Wednesday, 18 November 2009

REVIEW: Island of Raiell - Ab Initio

We’ve been tipped off about this band by good friend of NFR, Nick Keech from kraut - gaze - noise - drone outfit One Unique Signal - His sister Louise is half of the enigmatically named duo Island Of Raiell along with Angie Cheung. The pair have been in a multitude of London based post-punk, indie rock outfits (and Angie even helped pen a Brand New Heavies chart topper!) With indie credentials and bonus real life Success established, the duo are heading out into less predictable waters with their new audio-visual experimental project Island of Raiell. They have just released Ab Initio; their debut album through indie label/distributors Genepool Records as a 42 minute long single track available through iTunes for the bargain sum of £3.49.

The band insist that the album should be heard comfortably reclined, immersed in low mood lighting - but that's implicit from the opening hum; the eerie atmosphere this album exudes makes it sound like it was recorded in halflight and shadow. Anyone familiar with the kinds of resonance heavy ambient soundscapes that Deleted Scenes, Forgotten Dreams regularly throw out will find a lot to engage with during this album. Although it certainly begins with them, across it's nine individually titled movements the album quickly progresses beyond the murky abstract aquatics suggested by the cover into movements similar to the rhythmic chanting of Pocahaunted; spectral churn of Religious Knives and forlorn anthems of Kate Bush. Distant drums echo, voices surface and fade like the suggestions of ripples over heavy water. There's a dread sentiment to this story of a drowned sailor and it's sung by two sirens beckoning a wider audience toward their aquatic embrace.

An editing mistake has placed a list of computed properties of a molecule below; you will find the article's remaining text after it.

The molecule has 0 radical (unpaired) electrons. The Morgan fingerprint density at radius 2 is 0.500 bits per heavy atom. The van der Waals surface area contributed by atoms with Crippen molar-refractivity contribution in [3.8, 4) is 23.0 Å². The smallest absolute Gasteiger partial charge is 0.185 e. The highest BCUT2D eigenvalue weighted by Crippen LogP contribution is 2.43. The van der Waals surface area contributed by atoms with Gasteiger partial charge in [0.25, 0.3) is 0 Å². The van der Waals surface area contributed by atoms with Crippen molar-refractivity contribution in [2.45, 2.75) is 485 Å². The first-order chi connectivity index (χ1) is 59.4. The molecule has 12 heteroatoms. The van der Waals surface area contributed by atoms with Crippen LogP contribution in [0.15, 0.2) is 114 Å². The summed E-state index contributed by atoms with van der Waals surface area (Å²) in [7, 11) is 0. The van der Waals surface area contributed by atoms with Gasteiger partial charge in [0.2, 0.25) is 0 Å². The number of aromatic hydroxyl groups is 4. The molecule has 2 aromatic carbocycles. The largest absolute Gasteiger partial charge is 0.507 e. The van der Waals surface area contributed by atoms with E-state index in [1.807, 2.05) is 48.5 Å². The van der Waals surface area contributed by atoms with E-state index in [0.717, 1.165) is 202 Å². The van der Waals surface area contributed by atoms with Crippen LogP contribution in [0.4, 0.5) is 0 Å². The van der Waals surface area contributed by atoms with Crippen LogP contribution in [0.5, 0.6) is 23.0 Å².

We have the third section, Rock & Wave for you to download as a teaser. It features an unsettlingly slow and doomy piano lead that literally does come back later to haunt you.

DOWNLOAD: Rock & Wave

The most strikingly dramatic section to the piece arrives with Black Wave in the form of a blast of Middle Eastern horns, a crashing torrent of noise and a harsh shriek - it's a peak in violence that represents the last gasp of the central character before he slips under the waves; an event that leads towards the next highlight of the album - a choral passage titled Lie Beneath that rises from whispering ambience at around 30 minutes, then that slow, heavy-lidded grim-robed piano refrain comes back in accompanied by a backwards sounding buzzing and faint traces of reappearing choir.

It's a record designed to disturb and enchant all at once, and it succeeds with absorbingly fine attention to detail and involving yet unforced narrative structure.


DOWNLOAD: Ab Initio Part III: Rock & Wave

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